Odds are, you or someone you know has osteoarthritis—it is that common. Osteoarthritis is a chronic inflammation and destruction of one or more joints. Osteoarthritis is the kind of arthritis most people think of when they think of “arthritis.” The disease usually causes joint pain, stiffness, and limited joint motion. Common sites of osteoarthritis are the hands, knees, feet, spine, and hips.
Unlike rheumatoid arthritis, there are few good treatments for osteoarthritis. Most people with advanced disease must take analgesics (painkillers) each day to dull the pain. Unfortunately, each painkiller comes with its own problems. Aspirin increases the risk of bleeding. NSAIDs like ibuprofen wreak havoc on the gastrointestinal system and affect the kidneys. Chronic acetaminophen can be harmful to the liver. Opioids come with the risk of dependence and addiction. The only definitive treatment for osteoarthritis is surgery, which is expensive and usually requires a long recovery period.
Mesenchymal stem cells, also known as stromal cells, have shown remarkable promise in the treatment of osteoarthritis. For example, mesenchymal stem cells taken from bone marrow or fat tissue (adipose) that are then injected into joints can protect the joint from degeneration and slow the progression of osteoarthritis. However, there are some limitations with stem cell treatment. One issue is that only so many cells can be injected in a space at once. For these reasons, scientists have pivoted some of their focus from stem cells to the tiny packets of information stem cells release called exosomes.
Exosomes contain millions of beneficial molecules including small proteins, cytokines, RNA, microRNA, and DNA. One stem cell can release thousands of exosomes. Since the exosomes are so small, many more exosomes can be collected and injected than stem cells themselves.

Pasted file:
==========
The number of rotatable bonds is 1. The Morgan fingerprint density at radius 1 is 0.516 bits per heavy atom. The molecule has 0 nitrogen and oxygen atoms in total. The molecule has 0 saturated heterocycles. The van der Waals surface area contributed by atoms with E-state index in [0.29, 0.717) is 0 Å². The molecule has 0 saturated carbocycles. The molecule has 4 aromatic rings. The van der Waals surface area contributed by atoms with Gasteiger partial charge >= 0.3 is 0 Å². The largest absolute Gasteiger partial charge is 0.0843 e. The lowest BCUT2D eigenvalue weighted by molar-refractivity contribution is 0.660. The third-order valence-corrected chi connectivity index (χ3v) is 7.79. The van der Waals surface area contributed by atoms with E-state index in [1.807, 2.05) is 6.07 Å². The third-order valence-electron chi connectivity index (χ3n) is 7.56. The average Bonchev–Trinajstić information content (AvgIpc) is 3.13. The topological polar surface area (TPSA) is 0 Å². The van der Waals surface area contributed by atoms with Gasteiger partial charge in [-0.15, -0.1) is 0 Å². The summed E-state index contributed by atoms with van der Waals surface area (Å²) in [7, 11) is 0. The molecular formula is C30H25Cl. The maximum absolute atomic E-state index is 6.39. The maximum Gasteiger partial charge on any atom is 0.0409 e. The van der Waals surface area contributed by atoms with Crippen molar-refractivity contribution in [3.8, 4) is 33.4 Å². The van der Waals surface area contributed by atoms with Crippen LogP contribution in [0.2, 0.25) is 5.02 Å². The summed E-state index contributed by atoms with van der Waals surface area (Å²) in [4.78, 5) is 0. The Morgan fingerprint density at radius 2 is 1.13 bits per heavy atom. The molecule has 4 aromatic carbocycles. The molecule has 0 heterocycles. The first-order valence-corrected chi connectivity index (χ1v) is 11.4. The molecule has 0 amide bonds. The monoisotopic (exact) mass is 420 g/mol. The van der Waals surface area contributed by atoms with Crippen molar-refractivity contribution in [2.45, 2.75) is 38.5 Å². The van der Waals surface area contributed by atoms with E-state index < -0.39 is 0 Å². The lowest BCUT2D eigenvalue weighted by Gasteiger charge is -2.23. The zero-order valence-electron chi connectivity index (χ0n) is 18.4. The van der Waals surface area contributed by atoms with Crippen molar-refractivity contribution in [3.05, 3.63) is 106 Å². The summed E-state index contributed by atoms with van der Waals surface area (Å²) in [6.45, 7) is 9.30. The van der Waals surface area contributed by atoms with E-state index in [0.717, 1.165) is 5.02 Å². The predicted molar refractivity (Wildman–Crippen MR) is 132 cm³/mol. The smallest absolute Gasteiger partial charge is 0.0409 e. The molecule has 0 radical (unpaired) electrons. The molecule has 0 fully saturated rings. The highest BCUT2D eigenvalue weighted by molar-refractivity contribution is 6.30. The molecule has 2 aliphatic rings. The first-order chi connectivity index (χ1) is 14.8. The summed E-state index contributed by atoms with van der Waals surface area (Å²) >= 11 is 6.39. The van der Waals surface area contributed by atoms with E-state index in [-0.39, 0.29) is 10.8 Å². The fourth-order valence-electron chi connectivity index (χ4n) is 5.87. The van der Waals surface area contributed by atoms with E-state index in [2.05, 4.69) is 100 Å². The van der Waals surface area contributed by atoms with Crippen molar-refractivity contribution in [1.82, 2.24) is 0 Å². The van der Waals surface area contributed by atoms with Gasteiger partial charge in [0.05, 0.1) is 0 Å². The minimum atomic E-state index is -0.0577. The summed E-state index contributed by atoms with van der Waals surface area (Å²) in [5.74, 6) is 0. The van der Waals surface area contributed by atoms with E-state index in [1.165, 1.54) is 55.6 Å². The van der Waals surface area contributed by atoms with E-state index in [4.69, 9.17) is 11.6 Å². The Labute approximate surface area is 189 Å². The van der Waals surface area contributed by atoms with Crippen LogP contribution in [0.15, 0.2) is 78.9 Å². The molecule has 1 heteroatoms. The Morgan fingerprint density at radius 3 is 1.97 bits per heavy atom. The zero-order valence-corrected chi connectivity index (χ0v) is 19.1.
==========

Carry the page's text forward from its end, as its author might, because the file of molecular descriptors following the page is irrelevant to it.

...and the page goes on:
Researchers recently showed that exosomes collected from mesenchymal stem cells were able to provide the same benefits against osteoarthritis in mice as bone marrow stem cells did themselves. Stem cells slowed down the clinical signs of arthritis in mice just as whole stem cells did. Exosomes also protected cartilage and other joint structures from destruction.
This research demonstrates the developing science to use exosomes to treat osteoarthritis instead of the stem cells themselves. This gives doctors (and patients) considerably more flexibility in how they approach treatment. Exosomes tend to find their way to sites of disease, meaning they may be able to be injected into a vein instead of injected in the diseased joint. In addition, patients may be able to receive a higher “dose” of exosomes when simply purified exosomes are injected. This exciting research will need to be extended to humans, but clinical trials are in the planning phase.
Reference: Cosenza, S., Ruiz, M., Toupet, K. et al. Mesenchymal stem cells derived exosomes and microparticles protect cartilage and bone from degradation in osteoarthritis. Sci Rep 7, 16214 (2017).